Founded in Brussels in 1973, the Society for the Worldwide Interbank Financial Telecommunication (SWIFT) is a co-operative organization dedicated to the promotion and development of standardized global interactivity for financial transactions. SWIFT's original mandate was to establish a global communications link for data processing and a common language for international financial transactions. The Society operates a messaging service for financial messages, such as letters of credit, payments, and securities transactions, between member banks worldwide. SWIFT's essential function is to deliver these messages quickly and securely -- both of which are prime considerations for financial matters. Member organizations create formatted messages that are then forwarded to SWIFT for delivery to the recipient member organization. SWIFT operates out of its Brussels headquarters and processes data at centers in Belgium and the United States.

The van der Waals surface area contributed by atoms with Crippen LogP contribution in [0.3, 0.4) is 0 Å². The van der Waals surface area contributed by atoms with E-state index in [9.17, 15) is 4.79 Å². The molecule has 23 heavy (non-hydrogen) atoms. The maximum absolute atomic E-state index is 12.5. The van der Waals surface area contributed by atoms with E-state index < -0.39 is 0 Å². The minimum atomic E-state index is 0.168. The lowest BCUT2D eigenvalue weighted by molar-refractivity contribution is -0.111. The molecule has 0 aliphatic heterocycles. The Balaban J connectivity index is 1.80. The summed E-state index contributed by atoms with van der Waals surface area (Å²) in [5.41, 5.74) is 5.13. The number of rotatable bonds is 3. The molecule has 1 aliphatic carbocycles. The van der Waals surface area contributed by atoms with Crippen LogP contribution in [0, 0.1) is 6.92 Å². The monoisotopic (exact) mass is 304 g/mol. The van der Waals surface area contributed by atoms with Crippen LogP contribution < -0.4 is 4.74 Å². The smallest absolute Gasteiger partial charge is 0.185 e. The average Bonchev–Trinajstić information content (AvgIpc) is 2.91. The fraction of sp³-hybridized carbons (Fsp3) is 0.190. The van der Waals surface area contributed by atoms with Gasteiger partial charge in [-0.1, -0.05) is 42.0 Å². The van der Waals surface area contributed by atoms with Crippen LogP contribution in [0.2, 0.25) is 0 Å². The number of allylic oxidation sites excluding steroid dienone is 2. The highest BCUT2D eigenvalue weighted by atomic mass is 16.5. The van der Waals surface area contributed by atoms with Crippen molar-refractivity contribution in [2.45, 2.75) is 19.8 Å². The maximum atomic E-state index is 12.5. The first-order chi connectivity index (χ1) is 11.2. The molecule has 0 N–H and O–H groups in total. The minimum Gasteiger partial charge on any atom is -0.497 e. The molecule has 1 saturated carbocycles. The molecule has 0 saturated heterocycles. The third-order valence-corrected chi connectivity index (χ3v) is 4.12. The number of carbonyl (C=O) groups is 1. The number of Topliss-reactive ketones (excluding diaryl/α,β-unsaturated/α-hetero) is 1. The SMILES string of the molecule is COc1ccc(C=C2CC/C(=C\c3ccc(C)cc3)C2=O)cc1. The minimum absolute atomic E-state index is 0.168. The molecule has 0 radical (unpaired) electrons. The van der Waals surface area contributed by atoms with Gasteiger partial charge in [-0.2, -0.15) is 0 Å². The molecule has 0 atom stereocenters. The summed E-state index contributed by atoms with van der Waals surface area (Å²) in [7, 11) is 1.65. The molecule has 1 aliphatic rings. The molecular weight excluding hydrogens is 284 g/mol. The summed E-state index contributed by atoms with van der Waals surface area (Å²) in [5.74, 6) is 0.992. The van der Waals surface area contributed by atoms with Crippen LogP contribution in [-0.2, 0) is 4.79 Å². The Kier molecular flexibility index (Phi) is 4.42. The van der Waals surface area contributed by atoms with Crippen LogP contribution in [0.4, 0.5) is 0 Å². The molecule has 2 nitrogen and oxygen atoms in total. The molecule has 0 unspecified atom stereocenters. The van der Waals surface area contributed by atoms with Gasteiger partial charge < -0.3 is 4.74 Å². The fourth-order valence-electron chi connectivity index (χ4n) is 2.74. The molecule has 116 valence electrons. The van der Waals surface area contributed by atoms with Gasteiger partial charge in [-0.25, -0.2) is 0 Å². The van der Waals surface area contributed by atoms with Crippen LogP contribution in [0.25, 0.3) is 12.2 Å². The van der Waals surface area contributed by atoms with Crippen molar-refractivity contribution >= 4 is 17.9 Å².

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In 2012, the European Union Agency for Network and Information Security advised all banks to consider the PC systems of their users being infected by malware by default and therefore use security processes where the user can cross-check the transaction data against manipulations like for example (provided the security of the mobile phone holds up) SMS TAN where the transaction data is sent along with the TAN number or standalone smartcard readers with an own screen including the transaction data into the TAN generation process while displaying it beforehand to the user (see chipTAN ) to counter man-in-the-middle attacks .